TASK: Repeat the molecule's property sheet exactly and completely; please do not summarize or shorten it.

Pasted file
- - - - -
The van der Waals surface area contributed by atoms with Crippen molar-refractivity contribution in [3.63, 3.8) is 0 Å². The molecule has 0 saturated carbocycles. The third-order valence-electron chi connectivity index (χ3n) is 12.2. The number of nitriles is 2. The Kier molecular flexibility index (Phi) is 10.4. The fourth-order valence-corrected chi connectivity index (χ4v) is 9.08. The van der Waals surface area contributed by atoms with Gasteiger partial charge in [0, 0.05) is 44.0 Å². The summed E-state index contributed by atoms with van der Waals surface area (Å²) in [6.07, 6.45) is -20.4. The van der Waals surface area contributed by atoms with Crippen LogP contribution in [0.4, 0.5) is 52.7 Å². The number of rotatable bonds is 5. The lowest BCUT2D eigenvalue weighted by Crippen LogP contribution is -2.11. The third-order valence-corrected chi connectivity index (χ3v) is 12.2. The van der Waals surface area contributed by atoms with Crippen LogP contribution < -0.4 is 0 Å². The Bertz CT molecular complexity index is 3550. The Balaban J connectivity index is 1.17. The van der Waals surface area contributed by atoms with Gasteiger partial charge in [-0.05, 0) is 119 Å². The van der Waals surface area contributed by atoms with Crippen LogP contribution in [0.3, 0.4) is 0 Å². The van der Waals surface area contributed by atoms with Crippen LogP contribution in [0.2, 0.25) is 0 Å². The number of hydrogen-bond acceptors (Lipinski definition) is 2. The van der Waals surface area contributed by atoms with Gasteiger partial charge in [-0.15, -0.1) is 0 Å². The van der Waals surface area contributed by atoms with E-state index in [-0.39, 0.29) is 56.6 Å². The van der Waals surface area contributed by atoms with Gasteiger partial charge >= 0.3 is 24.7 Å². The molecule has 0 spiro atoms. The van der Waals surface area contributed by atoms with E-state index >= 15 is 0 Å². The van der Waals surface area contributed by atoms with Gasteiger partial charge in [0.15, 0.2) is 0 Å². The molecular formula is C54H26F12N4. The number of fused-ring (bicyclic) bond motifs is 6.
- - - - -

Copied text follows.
The van der Waals surface area contributed by atoms with Crippen molar-refractivity contribution in [3.63, 3.8) is 0 Å². The molecule has 0 saturated carbocycles. The third-order valence-electron chi connectivity index (χ3n) is 12.2. The number of nitriles is 2. The Kier molecular flexibility index (Phi) is 10.4. The fourth-order valence-corrected chi connectivity index (χ4v) is 9.08. The van der Waals surface area contributed by atoms with Gasteiger partial charge in [0, 0.05) is 44.0 Å². The summed E-state index contributed by atoms with van der Waals surface area (Å²) in [6.07, 6.45) is -20.4. The van der Waals surface area contributed by atoms with Crippen LogP contribution in [0.4, 0.5) is 52.7 Å². The number of rotatable bonds is 5. The lowest BCUT2D eigenvalue weighted by Crippen LogP contribution is -2.11. The third-order valence-corrected chi connectivity index (χ3v) is 12.2. The van der Waals surface area contributed by atoms with Crippen LogP contribution < -0.4 is 0 Å². The Bertz CT molecular complexity index is 3550. The Balaban J connectivity index is 1.17. The van der Waals surface area contributed by atoms with Gasteiger partial charge in [-0.05, 0) is 119 Å². The van der Waals surface area contributed by atoms with Crippen LogP contribution in [0.3, 0.4) is 0 Å². The van der Waals surface area contributed by atoms with Crippen LogP contribution in [0.2, 0.25) is 0 Å². The number of hydrogen-bond acceptors (Lipinski definition) is 2. The van der Waals surface area contributed by atoms with Gasteiger partial charge in [-0.15, -0.1) is 0 Å². The van der Waals surface area contributed by atoms with E-state index in [-0.39, 0.29) is 56.6 Å². The van der Waals surface area contributed by atoms with Gasteiger partial charge >= 0.3 is 24.7 Å². The molecule has 0 spiro atoms. The van der Waals surface area contributed by atoms with E-state index >= 15 is 0 Å². The van der Waals surface area contributed by atoms with Gasteiger partial charge in [0.15, 0.2) is 0 Å². The molecular formula is C54H26F12N4. The number of fused-ring (bicyclic) bond motifs is 6.